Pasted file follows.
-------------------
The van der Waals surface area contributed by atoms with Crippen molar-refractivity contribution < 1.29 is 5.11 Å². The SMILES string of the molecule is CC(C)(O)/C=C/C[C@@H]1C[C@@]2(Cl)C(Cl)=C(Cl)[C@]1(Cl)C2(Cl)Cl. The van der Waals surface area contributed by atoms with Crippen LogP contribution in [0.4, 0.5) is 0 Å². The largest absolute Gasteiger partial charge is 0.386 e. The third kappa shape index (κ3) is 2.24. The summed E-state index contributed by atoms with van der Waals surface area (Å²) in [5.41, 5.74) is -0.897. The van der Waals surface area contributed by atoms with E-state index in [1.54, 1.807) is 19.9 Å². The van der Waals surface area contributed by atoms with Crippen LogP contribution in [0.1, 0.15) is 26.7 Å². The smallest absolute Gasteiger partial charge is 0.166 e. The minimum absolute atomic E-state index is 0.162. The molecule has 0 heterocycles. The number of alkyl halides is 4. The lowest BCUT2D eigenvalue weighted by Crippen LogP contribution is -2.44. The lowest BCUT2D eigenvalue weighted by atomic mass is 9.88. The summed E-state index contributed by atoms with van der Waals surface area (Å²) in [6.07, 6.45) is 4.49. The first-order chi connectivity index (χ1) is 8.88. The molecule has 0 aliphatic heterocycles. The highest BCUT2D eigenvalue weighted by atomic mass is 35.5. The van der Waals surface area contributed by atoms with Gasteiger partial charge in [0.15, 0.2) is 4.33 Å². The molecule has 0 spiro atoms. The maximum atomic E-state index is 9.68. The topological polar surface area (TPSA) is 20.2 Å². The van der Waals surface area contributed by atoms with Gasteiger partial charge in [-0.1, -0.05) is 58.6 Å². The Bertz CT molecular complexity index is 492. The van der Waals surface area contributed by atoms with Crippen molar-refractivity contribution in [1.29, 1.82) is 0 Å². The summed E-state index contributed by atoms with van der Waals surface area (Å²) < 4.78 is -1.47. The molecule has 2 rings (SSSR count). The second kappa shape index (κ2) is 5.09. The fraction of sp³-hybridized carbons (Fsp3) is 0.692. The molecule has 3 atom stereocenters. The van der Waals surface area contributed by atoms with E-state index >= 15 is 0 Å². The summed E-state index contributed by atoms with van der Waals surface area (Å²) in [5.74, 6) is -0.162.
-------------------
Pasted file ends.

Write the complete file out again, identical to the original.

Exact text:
The van der Waals surface area contributed by atoms with Crippen molar-refractivity contribution < 1.29 is 5.11 Å². The SMILES string of the molecule is CC(C)(O)/C=C/C[C@@H]1C[C@@]2(Cl)C(Cl)=C(Cl)[C@]1(Cl)C2(Cl)Cl. The van der Waals surface area contributed by atoms with Crippen LogP contribution in [0.4, 0.5) is 0 Å². The largest absolute Gasteiger partial charge is 0.386 e. The third kappa shape index (κ3) is 2.24. The summed E-state index contributed by atoms with van der Waals surface area (Å²) in [5.41, 5.74) is -0.897. The van der Waals surface area contributed by atoms with E-state index in [1.54, 1.807) is 19.9 Å². The van der Waals surface area contributed by atoms with Crippen LogP contribution in [0.1, 0.15) is 26.7 Å². The smallest absolute Gasteiger partial charge is 0.166 e. The minimum absolute atomic E-state index is 0.162. The molecule has 0 heterocycles. The number of alkyl halides is 4. The lowest BCUT2D eigenvalue weighted by Crippen LogP contribution is -2.44. The lowest BCUT2D eigenvalue weighted by atomic mass is 9.88. The summed E-state index contributed by atoms with van der Waals surface area (Å²) in [6.07, 6.45) is 4.49. The first-order chi connectivity index (χ1) is 8.88. The molecule has 0 aliphatic heterocycles. The highest BCUT2D eigenvalue weighted by atomic mass is 35.5. The van der Waals surface area contributed by atoms with Gasteiger partial charge in [0.15, 0.2) is 4.33 Å². The molecule has 0 spiro atoms. The maximum atomic E-state index is 9.68. The topological polar surface area (TPSA) is 20.2 Å². The van der Waals surface area contributed by atoms with Gasteiger partial charge in [-0.1, -0.05) is 58.6 Å². The Bertz CT molecular complexity index is 492. The van der Waals surface area contributed by atoms with Crippen molar-refractivity contribution in [1.29, 1.82) is 0 Å². The summed E-state index contributed by atoms with van der Waals surface area (Å²) < 4.78 is -1.47. The molecule has 2 rings (SSSR count). The second kappa shape index (κ2) is 5.09. The fraction of sp³-hybridized carbons (Fsp3) is 0.692. The molecule has 3 atom stereocenters. The van der Waals surface area contributed by atoms with E-state index >= 15 is 0 Å². The summed E-state index contributed by atoms with van der Waals surface area (Å²) in [5.74, 6) is -0.162.